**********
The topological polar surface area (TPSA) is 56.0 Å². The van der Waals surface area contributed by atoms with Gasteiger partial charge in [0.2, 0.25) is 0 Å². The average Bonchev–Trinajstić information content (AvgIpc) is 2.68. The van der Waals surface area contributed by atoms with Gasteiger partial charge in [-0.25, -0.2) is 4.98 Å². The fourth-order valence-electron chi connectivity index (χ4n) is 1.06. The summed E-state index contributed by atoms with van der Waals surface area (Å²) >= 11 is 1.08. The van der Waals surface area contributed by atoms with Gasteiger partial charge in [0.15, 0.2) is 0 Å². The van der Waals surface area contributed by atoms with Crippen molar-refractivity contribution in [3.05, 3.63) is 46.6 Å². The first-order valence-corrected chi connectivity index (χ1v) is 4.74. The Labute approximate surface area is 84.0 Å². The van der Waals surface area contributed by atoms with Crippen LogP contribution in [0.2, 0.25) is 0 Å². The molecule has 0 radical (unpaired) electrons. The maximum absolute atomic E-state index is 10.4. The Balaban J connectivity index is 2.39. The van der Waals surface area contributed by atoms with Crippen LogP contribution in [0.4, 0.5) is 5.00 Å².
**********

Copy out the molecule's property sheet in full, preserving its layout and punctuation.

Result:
The topological polar surface area (TPSA) is 56.0 Å². The van der Waals surface area contributed by atoms with Gasteiger partial charge in [0.2, 0.25) is 0 Å². The average Bonchev–Trinajstić information content (AvgIpc) is 2.68. The van der Waals surface area contributed by atoms with Gasteiger partial charge in [-0.25, -0.2) is 4.98 Å². The fourth-order valence-electron chi connectivity index (χ4n) is 1.06. The summed E-state index contributed by atoms with van der Waals surface area (Å²) >= 11 is 1.08. The van der Waals surface area contributed by atoms with Gasteiger partial charge in [0.15, 0.2) is 0 Å². The van der Waals surface area contributed by atoms with Crippen molar-refractivity contribution in [3.05, 3.63) is 46.6 Å². The first-order valence-corrected chi connectivity index (χ1v) is 4.74. The Labute approximate surface area is 84.0 Å². The van der Waals surface area contributed by atoms with Crippen LogP contribution in [0.2, 0.25) is 0 Å². The molecule has 0 radical (unpaired) electrons. The maximum absolute atomic E-state index is 10.4. The Balaban J connectivity index is 2.39. The van der Waals surface area contributed by atoms with Crippen LogP contribution in [0.4, 0.5) is 5.00 Å².